Tuesday, June 08, 2010

IV Tips From the IV King

IV Tips From the IV King

Lots of times at work, others call me to start IV’s on patients who are “hard sticks.” I’m usually successful. Many doctors and nurses acknowledge that if I can’t get an IV on a patient, they need to put in a central line. I’m not boasting about my prowess with the needle, Lord knows there are days when I can’t hit the broadside of a barn with a 22 gauge. But I want to share some tips to help you, dear IV-sticker, to make your job easier and become your own IV king or queen.

I won’t go into the basics of IV-sticking. If you’ve read this far, you already know the basics of how to stick an IV into a patient. Let’s work on getting better at it. There’s lots of different “hard sticks” out there: diabetics, IV drug abusers, frail little old people, children, babies, cardiac arrest patients, CHF-ers and so on. Their veins may blow, they may be very deep and invisible, or very tiny. These tips will help on all those.

One of the first and most helpful things you can do to be a better sticker is to brush up on your knowledge of the vascular system, particularly the veins. “But everybody’s veins are different!” I hear you screech. True, everyone’s different, but we all have two arms, two legs, a stomach, a heart and a brain and they’re generally located in the same place between individuals, right? Our veins are no different. We all have a radial vein, an ulnar vein, a brachial vein, a cephalic, basilar, saphenous and external jugular and they all are placed in more or less the same location in our bodies. Sometimes you have to do a “blind stick.” If you know where a particular vein should be located, it will help in hitting that vein, rather than just sticking the needle into any old patch of skin and hoping. You may have to dig around a bit to get the flashback. Move the needle slowly so you don’t pierce through the vein. Remember that veins follow the bone, and everywhere in the body, the NAV rule applies- Nerve, Artery, Vein. Aim the tip of your needle a little lateral to a pulse point and you should find the vein. I also find that while the initial needle stick is painful, after a minute or two of digging around, the pain almost disappears, thanks to our amazing sympathetic nervous system. So don’t feel that you are torturing your patient if it takes a while to find the vein.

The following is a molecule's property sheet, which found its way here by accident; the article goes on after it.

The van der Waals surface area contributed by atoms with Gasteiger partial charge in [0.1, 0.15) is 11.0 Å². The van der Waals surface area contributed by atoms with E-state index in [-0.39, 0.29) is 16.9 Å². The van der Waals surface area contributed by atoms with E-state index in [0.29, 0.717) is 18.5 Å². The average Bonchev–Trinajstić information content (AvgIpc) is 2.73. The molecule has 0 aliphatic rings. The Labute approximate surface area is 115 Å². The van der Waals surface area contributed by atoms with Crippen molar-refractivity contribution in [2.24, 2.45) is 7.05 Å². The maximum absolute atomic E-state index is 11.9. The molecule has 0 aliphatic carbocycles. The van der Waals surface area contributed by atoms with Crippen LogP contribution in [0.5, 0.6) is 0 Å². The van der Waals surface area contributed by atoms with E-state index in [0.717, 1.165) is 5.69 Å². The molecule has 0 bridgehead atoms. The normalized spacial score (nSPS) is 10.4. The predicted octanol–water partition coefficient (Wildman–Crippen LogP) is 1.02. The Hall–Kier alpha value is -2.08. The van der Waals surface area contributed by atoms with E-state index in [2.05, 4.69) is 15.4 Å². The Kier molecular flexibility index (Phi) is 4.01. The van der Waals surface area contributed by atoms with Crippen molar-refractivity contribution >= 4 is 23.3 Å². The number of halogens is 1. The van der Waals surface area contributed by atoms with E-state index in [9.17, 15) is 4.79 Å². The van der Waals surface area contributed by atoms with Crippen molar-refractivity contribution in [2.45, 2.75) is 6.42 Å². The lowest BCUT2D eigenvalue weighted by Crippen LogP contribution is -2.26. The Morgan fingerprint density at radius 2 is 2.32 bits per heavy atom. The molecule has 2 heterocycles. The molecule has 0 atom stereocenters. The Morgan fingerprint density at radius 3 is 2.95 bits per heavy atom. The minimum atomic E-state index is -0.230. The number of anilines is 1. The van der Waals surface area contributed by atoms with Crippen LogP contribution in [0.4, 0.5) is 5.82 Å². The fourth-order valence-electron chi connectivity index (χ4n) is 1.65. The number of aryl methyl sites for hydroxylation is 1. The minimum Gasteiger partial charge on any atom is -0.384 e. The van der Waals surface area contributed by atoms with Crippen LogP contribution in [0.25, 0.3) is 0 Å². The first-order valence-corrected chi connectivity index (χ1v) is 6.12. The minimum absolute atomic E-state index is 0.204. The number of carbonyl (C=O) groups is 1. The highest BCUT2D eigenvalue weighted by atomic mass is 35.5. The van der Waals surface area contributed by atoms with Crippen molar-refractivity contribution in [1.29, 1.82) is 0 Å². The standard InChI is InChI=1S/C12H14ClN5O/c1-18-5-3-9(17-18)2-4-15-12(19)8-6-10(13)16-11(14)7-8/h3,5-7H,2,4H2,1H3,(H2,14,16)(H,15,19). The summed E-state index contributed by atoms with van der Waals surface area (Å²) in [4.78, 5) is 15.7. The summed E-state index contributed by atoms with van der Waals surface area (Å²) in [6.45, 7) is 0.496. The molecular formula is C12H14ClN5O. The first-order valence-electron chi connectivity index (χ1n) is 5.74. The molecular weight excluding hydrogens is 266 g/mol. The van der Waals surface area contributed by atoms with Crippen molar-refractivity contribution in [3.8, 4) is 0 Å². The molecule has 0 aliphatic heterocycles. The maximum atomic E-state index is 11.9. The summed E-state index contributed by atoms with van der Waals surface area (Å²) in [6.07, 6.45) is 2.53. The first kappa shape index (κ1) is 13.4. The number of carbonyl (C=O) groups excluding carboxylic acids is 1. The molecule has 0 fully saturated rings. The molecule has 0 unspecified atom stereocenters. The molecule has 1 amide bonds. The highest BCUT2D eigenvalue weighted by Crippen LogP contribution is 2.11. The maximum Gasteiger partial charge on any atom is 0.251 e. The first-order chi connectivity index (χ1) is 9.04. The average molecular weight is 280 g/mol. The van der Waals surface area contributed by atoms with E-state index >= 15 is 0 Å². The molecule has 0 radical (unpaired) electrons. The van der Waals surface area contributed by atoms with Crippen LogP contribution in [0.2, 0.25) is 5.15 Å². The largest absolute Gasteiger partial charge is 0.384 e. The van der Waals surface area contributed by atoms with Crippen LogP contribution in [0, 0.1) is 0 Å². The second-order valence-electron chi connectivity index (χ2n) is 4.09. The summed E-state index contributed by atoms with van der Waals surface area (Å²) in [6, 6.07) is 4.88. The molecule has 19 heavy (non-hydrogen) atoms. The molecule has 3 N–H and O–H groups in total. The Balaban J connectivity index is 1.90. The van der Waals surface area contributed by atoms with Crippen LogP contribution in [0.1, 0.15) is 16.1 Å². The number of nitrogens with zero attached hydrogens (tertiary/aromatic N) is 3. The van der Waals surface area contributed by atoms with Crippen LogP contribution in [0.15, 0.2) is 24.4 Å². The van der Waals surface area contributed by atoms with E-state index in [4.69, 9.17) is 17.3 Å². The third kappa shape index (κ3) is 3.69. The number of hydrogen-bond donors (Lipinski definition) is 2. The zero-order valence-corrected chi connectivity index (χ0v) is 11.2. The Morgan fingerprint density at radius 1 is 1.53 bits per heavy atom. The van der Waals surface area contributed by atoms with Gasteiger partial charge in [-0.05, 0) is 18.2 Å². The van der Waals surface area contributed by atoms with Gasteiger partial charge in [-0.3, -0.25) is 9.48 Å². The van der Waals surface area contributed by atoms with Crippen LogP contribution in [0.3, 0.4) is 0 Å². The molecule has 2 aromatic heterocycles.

Some patients are severely edematous. The swelling makes it impossible to distinguish the feeling of a palpated vein from edematous tissue. With these patients, remember the veins will be deeper under the swollen tissues. Don’t be afraid to stick your needle in at a steeper angle than usual. Your flash chamber may fill up with interstitial fluid rather than blood, so if you feel like your in the vein but there’s no blood in the chamber, pull your needle out and see if the catheter bleeds. If you keep everything aseptic, you can reinsert your needle into the catheter and keep trying if you didn’t get it. Just be cautious of tearing the catheter with the needle. If you feel any resistance reinserting the needle, pull the whole thing out & start again.

People with tiny veins are another challenge. Yes, everyone likes to use big ol’ honking 16 and 18 gauge catheters. But Grandma with the tiny spider veins won’t be able to take that. I know you learned that big, long catheters can infuse more fluid and could show me the math to prove it. But in real life, a well-placed 22 gauge can infuse just as fast as a 16. So to hit Grandma’s tiny little veins, use a small needle. Feel free to poke one of the varicose veins just under the skin. Make sure you’re very gentle as you pierce. Often the vein will form a hematoma at the insertion site. If it does, don’t give up yet; keep advancing the catheter and infuse a little fluid. If it doesn’t expand the hematoma when you push the fluid, you can use the IV. Another tip is to insert the needle bevel-down when poking a small or fragile vein.